Ralph Nader

Published 06 Dec 2016

Ralph Nader was the son of two Lebanese immigrants who abandoned his legal career to promote consumerism. While studying in Harvard Law School, Nader felt that the school suffered from “narrow intellectualism and moral complacency.” He likewise concerned himself with unorthodox legal topics, such as the engineering design of automobiles, particularly issues relating to performance and safety. Nader believed that the automobile industry is host to how economic interests defeat “body rights” of humans. Thus, he conducted investigations on automobile manufacturers, and concluded that corporate negligence is prevalent in the country. In one book, he investigated how a car manufactured by General Motors had faulty rear suspension system and how this faulty system could cause serious bodily injuries. He further concluded that safety has taken the backseat in favor of style and marketing concerns (Nader.org).

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Nader, whose books found success in sales, did not see the fruits of his labor in terms of financial gain. Rather, Nader appreciated the opportunity to advance a new form of citizenship that could serve as a tool in shaping civic life. Thus, it is clear that Nader did not merely aim to expose the safety issues concerning the manufacture of cars; rather, his goal was more expansive. He wanted to promote a kind of citizenship whereby every private person would step up and stop being inconsequential, but become engaged, involved, and questioning “public citizens (Nader.org).” Indeed, Nader was responsible for redefining consumerism. Prior to his radical works, consumerism was considered trivial and inconsequential. However, Nader was able to turn this notion around and encourage movements involving consumer crusades.

The notion of consumerism today does not significantly differ from its notion when Nader gave it his personal influence. Consumerism, then and now, still seeks to protect consumers from clear-cut abuses, such as fraud, deceit, and health risks associated with irresponsible marketing of a product; provide consumers with adequate information to prevent them from being deceived; and protect consumers from themselves (Day & Aaker, 1970).

One example showing these characteristics is Green consumerism as observed in many parts of the world, such as Mexico, the United States, and Canada. Consumers now seek products that have seals of approval showing environmentally responsible management (Sustainable Business Concepts). Thus, there are many efforts today in the automobile industry to develop hybrid cars that are environment friendly (Motortrader, 2004).

Another example of modern consumerism is found in the Starbucks campaign to sell “politically correct coffee,” where sales from coffee go directly to coffee farmers, and not to middlemen. This shows that consumer information translates into more responsible management policies (Organic Consumers Association, 2000).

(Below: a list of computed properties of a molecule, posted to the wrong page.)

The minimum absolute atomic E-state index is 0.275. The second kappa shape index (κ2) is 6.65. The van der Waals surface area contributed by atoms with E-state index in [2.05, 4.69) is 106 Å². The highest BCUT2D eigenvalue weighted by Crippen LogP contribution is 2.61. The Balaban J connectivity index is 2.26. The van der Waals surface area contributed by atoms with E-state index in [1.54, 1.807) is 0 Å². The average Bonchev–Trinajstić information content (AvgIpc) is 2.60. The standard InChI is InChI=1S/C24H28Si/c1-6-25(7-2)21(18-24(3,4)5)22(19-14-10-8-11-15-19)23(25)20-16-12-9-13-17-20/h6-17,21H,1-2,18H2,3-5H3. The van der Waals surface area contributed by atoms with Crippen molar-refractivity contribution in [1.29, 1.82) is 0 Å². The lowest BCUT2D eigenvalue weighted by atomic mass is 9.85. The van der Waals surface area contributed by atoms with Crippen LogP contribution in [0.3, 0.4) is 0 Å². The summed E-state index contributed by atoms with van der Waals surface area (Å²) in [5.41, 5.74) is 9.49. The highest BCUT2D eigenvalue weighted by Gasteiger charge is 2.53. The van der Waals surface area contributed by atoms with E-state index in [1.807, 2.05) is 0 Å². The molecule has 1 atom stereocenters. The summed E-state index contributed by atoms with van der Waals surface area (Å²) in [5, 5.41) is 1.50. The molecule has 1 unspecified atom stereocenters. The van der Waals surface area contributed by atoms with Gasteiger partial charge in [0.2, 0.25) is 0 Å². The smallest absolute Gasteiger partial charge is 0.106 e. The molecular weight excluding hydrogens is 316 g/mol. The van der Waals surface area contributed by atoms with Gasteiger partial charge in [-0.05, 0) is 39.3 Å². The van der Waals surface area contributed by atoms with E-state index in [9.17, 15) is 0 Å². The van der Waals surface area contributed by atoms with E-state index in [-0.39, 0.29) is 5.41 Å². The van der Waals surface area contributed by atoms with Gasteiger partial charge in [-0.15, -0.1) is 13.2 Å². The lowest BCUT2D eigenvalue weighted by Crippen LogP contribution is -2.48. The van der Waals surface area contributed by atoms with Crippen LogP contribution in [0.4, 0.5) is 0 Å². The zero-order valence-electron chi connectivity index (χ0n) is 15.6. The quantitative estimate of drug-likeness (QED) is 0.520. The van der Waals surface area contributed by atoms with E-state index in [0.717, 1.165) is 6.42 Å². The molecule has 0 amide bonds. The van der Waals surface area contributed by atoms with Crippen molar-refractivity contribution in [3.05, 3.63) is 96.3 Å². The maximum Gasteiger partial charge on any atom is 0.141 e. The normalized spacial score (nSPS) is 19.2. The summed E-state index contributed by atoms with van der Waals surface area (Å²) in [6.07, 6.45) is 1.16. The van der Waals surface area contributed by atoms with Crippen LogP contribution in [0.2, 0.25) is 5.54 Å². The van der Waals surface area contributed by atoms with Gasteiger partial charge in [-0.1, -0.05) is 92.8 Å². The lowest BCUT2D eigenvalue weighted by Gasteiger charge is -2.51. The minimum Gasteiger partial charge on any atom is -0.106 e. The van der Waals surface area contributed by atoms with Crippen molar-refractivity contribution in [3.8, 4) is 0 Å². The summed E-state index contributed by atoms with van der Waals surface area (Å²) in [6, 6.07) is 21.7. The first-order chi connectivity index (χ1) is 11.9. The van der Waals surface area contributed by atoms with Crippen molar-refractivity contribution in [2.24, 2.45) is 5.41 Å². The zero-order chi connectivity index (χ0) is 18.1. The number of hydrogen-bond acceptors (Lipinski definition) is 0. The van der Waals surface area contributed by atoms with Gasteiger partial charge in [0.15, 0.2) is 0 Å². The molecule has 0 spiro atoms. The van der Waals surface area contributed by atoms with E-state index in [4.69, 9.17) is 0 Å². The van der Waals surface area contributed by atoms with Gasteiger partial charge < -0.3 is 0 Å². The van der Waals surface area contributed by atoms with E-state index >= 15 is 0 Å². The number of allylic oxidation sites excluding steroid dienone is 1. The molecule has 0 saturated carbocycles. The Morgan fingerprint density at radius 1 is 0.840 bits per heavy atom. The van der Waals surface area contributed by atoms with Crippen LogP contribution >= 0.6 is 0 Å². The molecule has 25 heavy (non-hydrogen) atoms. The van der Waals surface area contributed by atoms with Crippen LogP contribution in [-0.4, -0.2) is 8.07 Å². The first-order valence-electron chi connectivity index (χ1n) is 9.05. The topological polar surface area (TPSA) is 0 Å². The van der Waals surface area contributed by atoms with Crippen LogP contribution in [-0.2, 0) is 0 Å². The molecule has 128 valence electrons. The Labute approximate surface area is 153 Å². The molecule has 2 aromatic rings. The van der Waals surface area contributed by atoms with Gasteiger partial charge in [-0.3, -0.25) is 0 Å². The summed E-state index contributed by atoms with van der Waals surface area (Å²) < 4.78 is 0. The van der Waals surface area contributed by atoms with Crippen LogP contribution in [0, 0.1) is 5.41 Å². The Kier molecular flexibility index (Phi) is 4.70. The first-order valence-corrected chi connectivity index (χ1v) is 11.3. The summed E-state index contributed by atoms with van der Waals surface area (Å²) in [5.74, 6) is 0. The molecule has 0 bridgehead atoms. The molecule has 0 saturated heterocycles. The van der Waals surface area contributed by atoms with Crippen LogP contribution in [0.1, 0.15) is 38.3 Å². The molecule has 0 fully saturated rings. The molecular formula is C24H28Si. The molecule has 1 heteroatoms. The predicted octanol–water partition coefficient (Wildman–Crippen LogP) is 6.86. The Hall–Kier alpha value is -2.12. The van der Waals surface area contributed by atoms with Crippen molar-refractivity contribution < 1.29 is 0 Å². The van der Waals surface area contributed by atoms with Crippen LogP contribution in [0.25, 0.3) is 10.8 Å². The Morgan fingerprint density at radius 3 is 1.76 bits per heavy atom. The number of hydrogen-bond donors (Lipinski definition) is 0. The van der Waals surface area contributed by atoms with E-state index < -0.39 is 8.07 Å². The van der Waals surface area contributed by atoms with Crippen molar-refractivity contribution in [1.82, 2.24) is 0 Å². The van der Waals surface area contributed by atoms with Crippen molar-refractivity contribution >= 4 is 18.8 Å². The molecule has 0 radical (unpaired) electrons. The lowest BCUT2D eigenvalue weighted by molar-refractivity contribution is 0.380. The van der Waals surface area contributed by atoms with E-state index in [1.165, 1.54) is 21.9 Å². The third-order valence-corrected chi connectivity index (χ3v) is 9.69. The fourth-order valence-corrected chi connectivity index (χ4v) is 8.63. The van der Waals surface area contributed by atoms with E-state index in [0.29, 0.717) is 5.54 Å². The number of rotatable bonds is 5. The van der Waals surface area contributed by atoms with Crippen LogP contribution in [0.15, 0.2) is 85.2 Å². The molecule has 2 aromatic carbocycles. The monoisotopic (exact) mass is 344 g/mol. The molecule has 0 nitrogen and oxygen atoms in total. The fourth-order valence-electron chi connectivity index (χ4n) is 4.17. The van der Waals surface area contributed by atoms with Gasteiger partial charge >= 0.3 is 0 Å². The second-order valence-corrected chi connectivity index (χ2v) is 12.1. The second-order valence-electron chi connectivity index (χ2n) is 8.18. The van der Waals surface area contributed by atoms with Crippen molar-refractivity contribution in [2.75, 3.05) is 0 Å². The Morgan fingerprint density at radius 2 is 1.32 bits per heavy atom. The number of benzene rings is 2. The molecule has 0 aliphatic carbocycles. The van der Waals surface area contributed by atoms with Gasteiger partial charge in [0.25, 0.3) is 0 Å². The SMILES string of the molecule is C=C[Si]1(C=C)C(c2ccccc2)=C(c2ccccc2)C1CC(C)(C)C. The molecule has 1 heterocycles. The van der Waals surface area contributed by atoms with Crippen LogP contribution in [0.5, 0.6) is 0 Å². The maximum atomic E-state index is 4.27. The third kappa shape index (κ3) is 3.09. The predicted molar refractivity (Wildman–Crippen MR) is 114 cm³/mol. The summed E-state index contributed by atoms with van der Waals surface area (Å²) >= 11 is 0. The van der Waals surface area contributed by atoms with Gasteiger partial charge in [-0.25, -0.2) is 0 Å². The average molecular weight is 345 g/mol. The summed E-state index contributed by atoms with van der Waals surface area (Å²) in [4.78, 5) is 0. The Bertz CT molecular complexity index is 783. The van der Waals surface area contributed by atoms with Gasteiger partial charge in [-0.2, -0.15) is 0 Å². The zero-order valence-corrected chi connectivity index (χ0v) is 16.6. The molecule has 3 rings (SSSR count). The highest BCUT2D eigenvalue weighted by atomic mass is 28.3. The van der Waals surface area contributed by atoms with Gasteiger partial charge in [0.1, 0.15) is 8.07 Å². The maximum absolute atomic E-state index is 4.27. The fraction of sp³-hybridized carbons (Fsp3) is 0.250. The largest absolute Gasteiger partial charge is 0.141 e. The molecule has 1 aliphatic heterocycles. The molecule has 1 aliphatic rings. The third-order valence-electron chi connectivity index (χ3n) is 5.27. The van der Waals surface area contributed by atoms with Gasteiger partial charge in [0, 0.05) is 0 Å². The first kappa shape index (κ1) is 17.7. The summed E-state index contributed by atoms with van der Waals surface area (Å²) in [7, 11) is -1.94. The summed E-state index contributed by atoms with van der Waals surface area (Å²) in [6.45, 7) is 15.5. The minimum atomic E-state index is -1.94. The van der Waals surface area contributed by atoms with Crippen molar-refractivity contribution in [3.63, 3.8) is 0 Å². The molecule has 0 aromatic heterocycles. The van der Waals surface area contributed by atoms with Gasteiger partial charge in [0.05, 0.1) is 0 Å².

As a future or potential manager, I would initially view consumerism as a threat, since consumerism aims to produce empowered consumers who know how to get vital information and choose in the competitive market. Therefore, traditional means of marketing and advertisement may no longer work for these empowered consumers. Thus, businesses are now exerting effort in learning how to reach out to empowered consumers so that they could form and manage relationships with them. Indeed, many writers in the industry feel that the empowered consumer gains control of businesses, to the detriment of profit. (McGregor, 2005).

However, I also believe that consumerism has positive effects, not only to consumers and businesses, but also to the environment (McGregor, 2005). Knowledge based on reliable information leads consumers to choose products that satisfy their demands, and such choice could lead to benefits for the environment.


  • Day, G. S. & Aaker, D. A. (1970). A Guide to Consumerism. Journal of Marketing 34(3),12-19.
  • McGregor, S. (2005). Sustainable consumer empowerment through critical consumereducation: a typology of consumer education approaches. International Journalof Consumer Studies 29(5), 437-447.
  • Motortrader. (2004). MT Industry Awards 204: Environment: Green Machine. RetrievedFebruary 6, 2008, from http://www.motortrader.com/5086/MT-INDUSTRY-AWARDS-2004-Enviro.ehtml
  • Nader.org. Citizen Action and Other Big Ideas by David Bollier — Chapter One The Beginnings. Retrieved February 6, 2008, from http://www.nader.org/index.php?/archives/7-Citizen-Action-and-Other-Big-Ideas-By-David-Bollier-Chapter-One-The-Beginnings.html
  • Organic Consumers Association. (2000). Starbucks Campaign Background Info.Retrieved February 7, 2008, from http://www.organicconsumers.org/Starbucks/coffback.htm
  • Sustainable Business Concepts. Some examples of Green Consumerism. Retrieved February 6, 2008, from http://www.gdrc.org/sustbiz/green/doc- cons_examples.html
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